A Prayer for Emanuel and Nine Who Lost Their Lives
June 23, 2015—Dr. Deborah Flemister Mullen, our Vice President for Equity, Diversity, and Inclusion, was Dean of Faculty and Executive Vice President at the time this was written. She did cooperated as part of a group of more than thirty African American deans and presidents of Theological Schools who offered the following prayer for Mother Emanuel in Charleston, SC.
As the African American presidents and deans of graduate theological education, we express our profound solidarity with the families and the faithful of Emanuel AME Church in Charleston, South Carolina. There are not words enough to convey the emotions we feel in the aftermath of the bloodbath. Nine people of faith welcomed the proverbial stranger into the house of prayer. Nine of God’s children subsequently lost their lives. Nine women and men were unceremoniously taken from their loved ones. Nine cherished members of a historic freedom-loving congregation and community are no longer in our midst. Our hearts are heavy and we grieve.
Rev. Dr. Martin Luther King, Jr. understood the land of his birth well, better even than most of us today, describing ours as a “sick nation.” At the funeral of four little girls killed by the bigot’s bomb in Birmingham in 1963 he famously made reference to “the stale bread of hatred and the spoiled meat of racism.” A nation that was born in violence continues to harbor violence still. Searing hate is all too often manifested in hearts and minds only to be transmitted from generation to generation. Domestic terror is no respecter of race, ethnicity, gender or faith as churches, mosques, synagogues and temples are time and again defiled. Divisions born of greed and fear rend the nation and tear our very souls apart.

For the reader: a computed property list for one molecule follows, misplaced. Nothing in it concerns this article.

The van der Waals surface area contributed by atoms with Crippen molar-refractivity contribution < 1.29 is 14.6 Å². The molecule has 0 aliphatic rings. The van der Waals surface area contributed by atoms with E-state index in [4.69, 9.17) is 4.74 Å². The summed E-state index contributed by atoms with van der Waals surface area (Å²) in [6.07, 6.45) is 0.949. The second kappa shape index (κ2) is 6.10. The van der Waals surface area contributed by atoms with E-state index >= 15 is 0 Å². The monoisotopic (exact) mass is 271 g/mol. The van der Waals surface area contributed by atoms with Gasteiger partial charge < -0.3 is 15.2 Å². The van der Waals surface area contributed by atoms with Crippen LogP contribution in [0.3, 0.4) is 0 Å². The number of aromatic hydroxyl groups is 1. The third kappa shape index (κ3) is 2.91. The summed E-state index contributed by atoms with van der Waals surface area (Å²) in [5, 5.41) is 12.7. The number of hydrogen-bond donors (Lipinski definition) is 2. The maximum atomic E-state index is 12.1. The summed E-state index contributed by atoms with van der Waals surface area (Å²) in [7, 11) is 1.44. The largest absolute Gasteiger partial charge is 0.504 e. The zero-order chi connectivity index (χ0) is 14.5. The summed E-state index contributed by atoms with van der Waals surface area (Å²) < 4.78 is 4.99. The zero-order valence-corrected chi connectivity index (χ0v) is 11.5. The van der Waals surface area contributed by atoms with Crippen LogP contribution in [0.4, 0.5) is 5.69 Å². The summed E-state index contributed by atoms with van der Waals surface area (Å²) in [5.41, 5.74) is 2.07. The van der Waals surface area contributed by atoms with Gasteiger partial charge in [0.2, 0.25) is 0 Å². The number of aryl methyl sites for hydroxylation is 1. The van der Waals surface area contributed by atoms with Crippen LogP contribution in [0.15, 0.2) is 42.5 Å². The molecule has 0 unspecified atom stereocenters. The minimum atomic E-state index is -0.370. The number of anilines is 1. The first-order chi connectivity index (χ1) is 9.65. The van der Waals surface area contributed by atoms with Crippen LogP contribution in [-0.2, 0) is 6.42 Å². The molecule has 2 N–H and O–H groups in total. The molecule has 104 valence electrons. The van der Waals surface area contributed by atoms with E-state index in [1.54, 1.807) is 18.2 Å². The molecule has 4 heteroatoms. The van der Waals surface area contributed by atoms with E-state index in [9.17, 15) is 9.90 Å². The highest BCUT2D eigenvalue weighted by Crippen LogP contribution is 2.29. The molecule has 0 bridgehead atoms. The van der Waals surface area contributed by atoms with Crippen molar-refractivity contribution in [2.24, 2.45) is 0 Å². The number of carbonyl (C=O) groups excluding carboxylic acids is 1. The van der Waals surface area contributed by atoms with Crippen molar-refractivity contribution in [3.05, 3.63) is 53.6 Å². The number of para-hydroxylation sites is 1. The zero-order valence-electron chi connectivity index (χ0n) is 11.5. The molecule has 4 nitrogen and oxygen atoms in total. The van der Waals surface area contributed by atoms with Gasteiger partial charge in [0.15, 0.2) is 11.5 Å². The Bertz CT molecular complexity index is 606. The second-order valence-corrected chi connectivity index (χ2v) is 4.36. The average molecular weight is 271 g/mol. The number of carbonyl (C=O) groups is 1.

In the midst of unfathomable horror we yet and still proclaim our faith. Out of our deepest pain we embrace all who know agony, sorrow, rage and grief. As a community of scholars, administrators and faith leaders we commit our calling and our lives to the building of a more just and beloved community. Freedom is never free. God grant us the courage to change the things we cannot accept! May we always remember and never forget.
African American Presidents and Deans of Theological Schools